10 Mar Fundraise at the Speed of Relationships
Paul spent three weeks in Thessalonica proving why Jesus had to suffer and rise from the dead. Some Jews believed, along with some God-fearing Greeks, and several prominent women. The Jewish leaders were jealous of Paul’s success and recruited some bad dudes from the marketplace to start a riot which forced Paul and Silas to escape during the night (see Acts 17:1-9). Paul was only in town for a brief time, but he developed some deep friendships and successfully planted a church.
Cultivating friendships is a vital step in fundraising, yet it doesn’t have to take years and years or even months to establish meaningful relationships with major donors. Let’s apply five fundraising principles from Paul’s experience.
Sincere friendships are built on love. Paul expressed, “Because we loved you so much, we are delighted to share with you not only the gospel of God, but our lives as well” (1 Thess. 2:8). Paul didn’t just talk about love, he lived it. You can feel it when you’re the presence of a ministry leader who really loves you. Be that person. You can also tell if someone is insincere.
The believers in Thessalonica knew Paul was the real deal. His motives were pure, he never tricked them, never used flattery, never put on a mask to cover up greed, or sought praise from anyone (1 Thess. 2:3-4). Unfortunately, Christian ministries are full of posers. Be transparent in your finances, relationships, board decisions, and plans.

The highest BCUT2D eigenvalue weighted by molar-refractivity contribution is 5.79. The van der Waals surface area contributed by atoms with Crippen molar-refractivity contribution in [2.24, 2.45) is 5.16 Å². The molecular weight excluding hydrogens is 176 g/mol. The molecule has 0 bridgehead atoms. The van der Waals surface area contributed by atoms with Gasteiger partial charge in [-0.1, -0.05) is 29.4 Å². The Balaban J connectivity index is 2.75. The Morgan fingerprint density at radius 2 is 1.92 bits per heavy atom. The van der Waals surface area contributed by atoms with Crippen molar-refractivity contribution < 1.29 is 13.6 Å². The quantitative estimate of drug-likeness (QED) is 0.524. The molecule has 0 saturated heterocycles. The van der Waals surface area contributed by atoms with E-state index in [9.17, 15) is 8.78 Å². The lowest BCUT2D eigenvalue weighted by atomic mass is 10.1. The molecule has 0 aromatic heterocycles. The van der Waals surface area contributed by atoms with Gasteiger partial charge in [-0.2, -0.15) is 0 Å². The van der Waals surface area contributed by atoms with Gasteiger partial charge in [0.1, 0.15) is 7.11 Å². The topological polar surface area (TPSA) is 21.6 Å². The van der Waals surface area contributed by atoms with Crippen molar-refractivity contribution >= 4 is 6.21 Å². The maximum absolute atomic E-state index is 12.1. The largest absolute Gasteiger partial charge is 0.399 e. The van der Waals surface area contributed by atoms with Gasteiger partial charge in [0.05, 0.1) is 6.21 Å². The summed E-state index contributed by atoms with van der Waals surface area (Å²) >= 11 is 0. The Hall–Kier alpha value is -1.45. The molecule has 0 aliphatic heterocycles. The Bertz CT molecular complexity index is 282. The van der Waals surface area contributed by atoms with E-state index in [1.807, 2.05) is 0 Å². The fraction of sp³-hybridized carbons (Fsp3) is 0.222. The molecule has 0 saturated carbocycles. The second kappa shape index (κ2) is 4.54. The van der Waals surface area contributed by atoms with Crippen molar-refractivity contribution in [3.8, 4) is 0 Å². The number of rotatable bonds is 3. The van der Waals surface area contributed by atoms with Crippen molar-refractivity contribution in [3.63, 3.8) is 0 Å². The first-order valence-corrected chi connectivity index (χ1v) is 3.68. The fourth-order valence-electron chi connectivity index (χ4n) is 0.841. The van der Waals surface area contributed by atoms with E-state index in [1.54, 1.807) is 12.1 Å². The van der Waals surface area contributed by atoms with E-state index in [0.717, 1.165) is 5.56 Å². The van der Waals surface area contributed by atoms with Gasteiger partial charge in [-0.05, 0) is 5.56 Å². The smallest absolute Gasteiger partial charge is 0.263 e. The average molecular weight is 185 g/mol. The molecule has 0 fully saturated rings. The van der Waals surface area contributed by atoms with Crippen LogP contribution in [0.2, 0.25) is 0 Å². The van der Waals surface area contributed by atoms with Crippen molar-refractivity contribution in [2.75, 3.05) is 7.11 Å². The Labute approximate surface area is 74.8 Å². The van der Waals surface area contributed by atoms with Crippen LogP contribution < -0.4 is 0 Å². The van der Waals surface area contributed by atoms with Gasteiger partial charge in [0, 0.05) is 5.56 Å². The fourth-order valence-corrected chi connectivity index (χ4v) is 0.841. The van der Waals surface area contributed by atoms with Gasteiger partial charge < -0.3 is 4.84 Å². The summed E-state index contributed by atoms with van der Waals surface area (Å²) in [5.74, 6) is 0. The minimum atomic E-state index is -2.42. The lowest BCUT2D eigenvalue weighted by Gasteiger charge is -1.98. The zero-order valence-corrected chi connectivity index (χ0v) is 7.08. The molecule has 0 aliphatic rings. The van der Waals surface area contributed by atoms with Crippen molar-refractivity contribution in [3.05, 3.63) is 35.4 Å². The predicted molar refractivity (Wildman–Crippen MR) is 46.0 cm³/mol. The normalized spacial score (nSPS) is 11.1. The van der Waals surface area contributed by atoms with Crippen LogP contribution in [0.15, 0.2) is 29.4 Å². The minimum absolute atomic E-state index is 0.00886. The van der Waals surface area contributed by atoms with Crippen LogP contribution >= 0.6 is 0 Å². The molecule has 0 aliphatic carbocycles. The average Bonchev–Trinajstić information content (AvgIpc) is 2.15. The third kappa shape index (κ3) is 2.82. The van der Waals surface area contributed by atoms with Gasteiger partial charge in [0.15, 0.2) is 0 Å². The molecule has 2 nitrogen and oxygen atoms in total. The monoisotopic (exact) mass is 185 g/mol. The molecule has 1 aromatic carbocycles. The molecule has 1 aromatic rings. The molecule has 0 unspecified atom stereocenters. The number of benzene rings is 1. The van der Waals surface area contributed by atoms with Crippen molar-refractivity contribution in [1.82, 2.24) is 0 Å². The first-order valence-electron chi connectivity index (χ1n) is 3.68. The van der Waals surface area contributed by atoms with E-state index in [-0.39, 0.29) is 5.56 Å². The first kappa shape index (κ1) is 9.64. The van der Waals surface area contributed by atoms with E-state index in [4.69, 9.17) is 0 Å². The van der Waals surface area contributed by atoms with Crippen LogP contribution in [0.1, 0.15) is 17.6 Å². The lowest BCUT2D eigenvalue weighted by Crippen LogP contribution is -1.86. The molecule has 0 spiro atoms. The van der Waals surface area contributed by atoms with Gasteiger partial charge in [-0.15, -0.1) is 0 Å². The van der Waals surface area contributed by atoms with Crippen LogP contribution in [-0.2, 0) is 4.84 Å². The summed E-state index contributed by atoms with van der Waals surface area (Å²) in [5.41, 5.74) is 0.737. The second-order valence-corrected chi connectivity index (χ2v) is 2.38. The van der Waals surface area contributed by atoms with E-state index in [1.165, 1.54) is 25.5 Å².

Paul had a reputation for diligence. “Surely you remember, brothers and sisters, our toil and hardship; we worked night and day in order not to be a burden to anyone” (1 Thess. 2:9). Your donors have worked hard for what they have, and they appreciate ministry leaders who also work hard. Ministry partners notice if you have a reputation of sticking with the job until it’s done or taking extended sabbaticals.
Imagine how encouraged you would be if Paul wrote this note to you, “We constantly pray for you that our God may make you worthy of his calling, and that by his power he may bring to fruition your every desire for goodness and your every deed prompted by faith” (2 Thess. 1:11). Do you pray for the success of your donors’ business endeavors? Have you encouraged them recently?
In 2 Thessalonians 2:1-12, Paul answered some deep eschatological questions about the antichrist. How amazing that Paul’s discipleship curriculum included a section on prophecy. “Don’t you remember that when I was with you, I used to tell you these things?” (2 Thess. 2:5). This should encourage you to have deep conversations about your ministry’s mission and vision. Don’t shy away from difficult topics. Iron sharpens iron and your key donors look to you for answers to tough questions.
Think About This: Everyone wants their major donor relationships to move fast, but few are willing to invest in the hard work of building trust. Be intentional about every major donor move.
Response: Father, thank you for our faithful donors–old and new. Give me wisdom to identify, cultivate, and solicit new ministry partners.
Ron Haas has served the Lord as a pastor, the vice